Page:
On the opposite side of that, the complexity means there's a ton to do and new elements to always master, and for the achievement whores out there, there's a staggering 106 separate achievements to unlock.
Despite all of those overly complex elements and the constantly desperate, surviving-by-the-seat-of-your pants feeling as you are overwhelmed and outmaneuvered, there's an undeniable sense fun tethered to figuring out how to prevail against all odds.
Factions And Gameplay
Total War: Warhammer II has shifted focus on the factions from the previous game, and I personally really like that we aren't starting with humans from the Empire or Bretonia, since it seems odd to make a fantasy version of Total War and then just have human units. This time around the starting factions are High Elves, Dark Elves, Lizardmen, and The Skaven.
I've always been a fan of the lore of the mysterious Old Slann who started life before the gates exploded, releasing Chaos onto the Old World, so of course, I jumped on the lizardmen faction immediately.
Even if you haven't followed the series lore over the last 25 or so years, there's still something undeniably awesome about dinosaurs battling it out with rat people to stop demonic hordes from covering the land (or taking control of the portal and using the demons for your own vile purposes).
There's a strong balance between turn-based strategy and city management on the overland map to real-time combat in the battles themselves, which can become insanely massive as the campaign moves onward, with tons of neutral factions interacting between the four main playable races. It's also very much worth noting that in a major change, there are now two very different ways to approach the main campaign.
The split between total conquer and ritual enactment cuts out a lot of the typical Total War late game dread -- that part where it's just a slog to pick up the rest of the territory.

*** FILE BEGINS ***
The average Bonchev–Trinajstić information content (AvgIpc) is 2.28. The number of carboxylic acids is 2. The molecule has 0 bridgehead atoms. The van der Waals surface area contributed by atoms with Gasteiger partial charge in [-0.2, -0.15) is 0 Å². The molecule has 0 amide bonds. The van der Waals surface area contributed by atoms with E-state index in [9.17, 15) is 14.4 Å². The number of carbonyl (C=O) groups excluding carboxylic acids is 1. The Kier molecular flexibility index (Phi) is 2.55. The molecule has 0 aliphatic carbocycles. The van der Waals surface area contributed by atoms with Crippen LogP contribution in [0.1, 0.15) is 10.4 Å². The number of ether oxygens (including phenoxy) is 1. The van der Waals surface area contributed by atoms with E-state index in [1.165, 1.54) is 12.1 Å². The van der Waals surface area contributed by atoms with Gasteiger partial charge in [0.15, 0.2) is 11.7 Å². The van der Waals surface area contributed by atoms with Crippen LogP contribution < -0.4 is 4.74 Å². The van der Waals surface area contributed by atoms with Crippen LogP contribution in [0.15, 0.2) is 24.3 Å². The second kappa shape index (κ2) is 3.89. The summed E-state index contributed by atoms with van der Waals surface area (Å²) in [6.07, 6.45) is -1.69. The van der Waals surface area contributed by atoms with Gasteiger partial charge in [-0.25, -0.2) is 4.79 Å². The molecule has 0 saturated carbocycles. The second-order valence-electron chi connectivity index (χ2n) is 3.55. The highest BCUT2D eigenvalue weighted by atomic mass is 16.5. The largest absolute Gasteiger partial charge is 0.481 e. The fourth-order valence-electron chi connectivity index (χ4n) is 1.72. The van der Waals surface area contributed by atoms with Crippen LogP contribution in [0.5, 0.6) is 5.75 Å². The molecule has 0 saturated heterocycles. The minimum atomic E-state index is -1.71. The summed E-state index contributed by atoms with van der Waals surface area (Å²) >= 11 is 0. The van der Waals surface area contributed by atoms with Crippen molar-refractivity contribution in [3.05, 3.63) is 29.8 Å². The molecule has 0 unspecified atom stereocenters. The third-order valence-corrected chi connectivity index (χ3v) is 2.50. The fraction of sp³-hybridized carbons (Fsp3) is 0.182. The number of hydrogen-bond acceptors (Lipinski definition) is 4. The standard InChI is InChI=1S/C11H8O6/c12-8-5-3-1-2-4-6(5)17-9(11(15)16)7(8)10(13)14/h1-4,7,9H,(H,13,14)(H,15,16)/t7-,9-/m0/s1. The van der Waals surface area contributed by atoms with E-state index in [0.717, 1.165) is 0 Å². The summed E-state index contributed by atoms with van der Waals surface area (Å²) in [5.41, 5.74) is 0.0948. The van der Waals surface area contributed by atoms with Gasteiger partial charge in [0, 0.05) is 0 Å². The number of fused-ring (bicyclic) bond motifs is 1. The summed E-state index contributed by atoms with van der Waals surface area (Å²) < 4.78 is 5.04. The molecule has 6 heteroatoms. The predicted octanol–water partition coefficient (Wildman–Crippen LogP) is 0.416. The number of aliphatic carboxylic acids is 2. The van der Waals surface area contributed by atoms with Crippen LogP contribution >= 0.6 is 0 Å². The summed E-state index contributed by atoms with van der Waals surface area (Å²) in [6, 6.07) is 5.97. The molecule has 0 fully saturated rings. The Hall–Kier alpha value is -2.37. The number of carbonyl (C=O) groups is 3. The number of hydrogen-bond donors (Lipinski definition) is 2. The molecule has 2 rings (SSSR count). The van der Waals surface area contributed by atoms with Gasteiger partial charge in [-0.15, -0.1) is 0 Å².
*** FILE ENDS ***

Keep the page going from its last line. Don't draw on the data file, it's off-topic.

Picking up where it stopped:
A Broken Hammer?
Besides the complexity, there are a few things potential players should be aware of ahead of launching Total War: Warhammer 2. First off, the load times are crazy. I'm hoping that gets resolved in a patch, because they are immense.
While Warhammer, of course, fits the Total War franchise like a glove, there are areas where the two franchises don't quite mesh as well as they could. Probably most notable is the camera, which just can't ever hit a satisfying sweet spot.
You are either too high up for the tactical view to survey your surroundings -- at which point the armies might as well be stationary painted figures on a table -- or you are too close to get a good look at the battle and you lose tactical advantage.
There's no perfect middle ground to find, no matter how much you fiddle with the camera. I fully realize the point of the Total War series is to focus on the strategy of large-scale combat, but it comes at the expense of some of the RTS fun of actually seeing what's going on in this battle or that skirmish.
The Bottom Line
Here's the thing -- for all my griping about the difficulty level and constantly tinkering with the camera angle, this is pretty much the purest form of Warhammer the PC crowd is ever going to get -- and it is a very satisfying experience for fans of the franchise.
Couple that with stellar cut scenes and a story rooted in old lore that's worthy of the Warhammer name, and you have yourself a game that's very much worth the asking price if you love the series and don't mind getting trounced for awhile as you figure everything out.